President Cyril Ramaphosa says impediments to the country’s economic growth are due to transitional issues and will be resolved.
He’s offered assurances to an increasingly embattled country as South Africa sinks into a technical recession.
Ramaphosa wrapped up his visit to China on Wednesday, where he solidified economic relations.
When Ramaphosa took over as president in February this year, the rand strengthened and business confidence was up. But the last few months have been rocky, with government increasing value added tax while fuel prices continue to rise.
Ramaphosa has reacted to concerns by South Africans.
“The important thing people should realise is that countries go through cycles. There are upward and downward movements. We are susceptible to what happens in the world. All these things happening are transitional issues that are going to pass.”
The president adds things will “look brighter” soon, as government focuses on its medium and long-term economic goals which will get the economy back on track.
The country has entered recession in the second quarter for the first time since 2009, data showed on Tuesday, in a stinging blow to Ramaphosa’s efforts to revive the economy after a decade of stagnation.
Statistics South Africa said the economy contracted by 0.7% quarter-on-quarter, led by declines in the agricultural, transport and retail sectors.
The rand stretched losses against the dollar to more than 2% and government bonds fell after the data was released. Analysts had predicted the economy would grow 0.6% in the latest quarter.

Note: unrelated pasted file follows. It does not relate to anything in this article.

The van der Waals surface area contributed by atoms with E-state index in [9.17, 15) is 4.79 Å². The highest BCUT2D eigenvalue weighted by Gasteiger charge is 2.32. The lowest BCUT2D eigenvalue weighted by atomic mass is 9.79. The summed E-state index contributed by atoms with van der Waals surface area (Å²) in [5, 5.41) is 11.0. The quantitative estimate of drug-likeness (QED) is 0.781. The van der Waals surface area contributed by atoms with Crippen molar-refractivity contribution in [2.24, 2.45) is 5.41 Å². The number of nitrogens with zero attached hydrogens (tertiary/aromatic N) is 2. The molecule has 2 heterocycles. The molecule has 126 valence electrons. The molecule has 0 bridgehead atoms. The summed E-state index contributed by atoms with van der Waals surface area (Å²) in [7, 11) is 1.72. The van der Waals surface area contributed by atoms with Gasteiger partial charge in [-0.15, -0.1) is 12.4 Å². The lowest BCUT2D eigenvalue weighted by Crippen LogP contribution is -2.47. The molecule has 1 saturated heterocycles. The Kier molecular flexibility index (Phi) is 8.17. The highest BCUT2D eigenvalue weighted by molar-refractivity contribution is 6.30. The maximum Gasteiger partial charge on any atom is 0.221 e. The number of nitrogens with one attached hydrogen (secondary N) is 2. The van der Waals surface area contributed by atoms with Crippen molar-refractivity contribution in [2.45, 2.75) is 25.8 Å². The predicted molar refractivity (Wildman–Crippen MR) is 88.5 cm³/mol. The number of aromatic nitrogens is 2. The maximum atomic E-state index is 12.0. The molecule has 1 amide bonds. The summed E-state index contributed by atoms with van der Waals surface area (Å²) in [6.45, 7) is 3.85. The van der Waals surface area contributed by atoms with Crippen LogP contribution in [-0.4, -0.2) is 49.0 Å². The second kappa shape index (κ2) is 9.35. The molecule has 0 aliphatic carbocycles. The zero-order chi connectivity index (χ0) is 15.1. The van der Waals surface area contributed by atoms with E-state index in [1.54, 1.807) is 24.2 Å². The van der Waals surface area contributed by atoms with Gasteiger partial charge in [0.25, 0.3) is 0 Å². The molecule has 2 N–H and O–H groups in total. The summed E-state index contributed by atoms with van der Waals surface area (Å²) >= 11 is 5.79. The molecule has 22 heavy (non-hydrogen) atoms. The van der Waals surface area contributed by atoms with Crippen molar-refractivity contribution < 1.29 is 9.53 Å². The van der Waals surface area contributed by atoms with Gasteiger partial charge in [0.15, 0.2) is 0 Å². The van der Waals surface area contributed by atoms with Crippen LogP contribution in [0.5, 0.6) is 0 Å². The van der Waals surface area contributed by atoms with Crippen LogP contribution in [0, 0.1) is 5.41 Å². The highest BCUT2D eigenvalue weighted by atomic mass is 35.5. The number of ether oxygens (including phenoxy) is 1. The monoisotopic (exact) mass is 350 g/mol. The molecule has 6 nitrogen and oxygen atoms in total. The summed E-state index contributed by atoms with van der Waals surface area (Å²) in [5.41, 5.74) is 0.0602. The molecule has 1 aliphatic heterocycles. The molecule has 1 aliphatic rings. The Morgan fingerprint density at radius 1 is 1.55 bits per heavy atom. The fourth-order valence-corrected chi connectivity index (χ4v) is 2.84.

“We are in a recession. We reported a contraction in the first quarter … and now in the second quarter with a fall of 0.7 percent,” Statistician-General Risenga Maluleke said.
Africa’s most developed economy needs faster economic growth if it is to reduce high unemployment – currently at 27% – and alleviate poverty and inequality that stokes instability.
Unemployment is a hot-button issue ahead of national elections in 2019, and the African National Congress (ANC) has made repeated pledges that things will improve.
Statistics South Africa said agricultural output fell 29.2% in the second quarter, while the transport, communication and storage sector shrank 4.9%. Mining output grew by 4.9% and finance by 1.9, however.
Statistics South Africa said the economic contraction in the first quarter was steeper than initially recorded, at 2.6%, and that gross fixed capital formation fell by 0.5% in the second quarter.
Ramaphosa has made wooing foreign and domestic money a cornerstone of his economic reform agenda, so the investment numbers will come as a big disappointment.
The buoyant market mood that took hold after he was elected leader of the ruling ANC in December and then president of South Africa in February appear to have dissipated.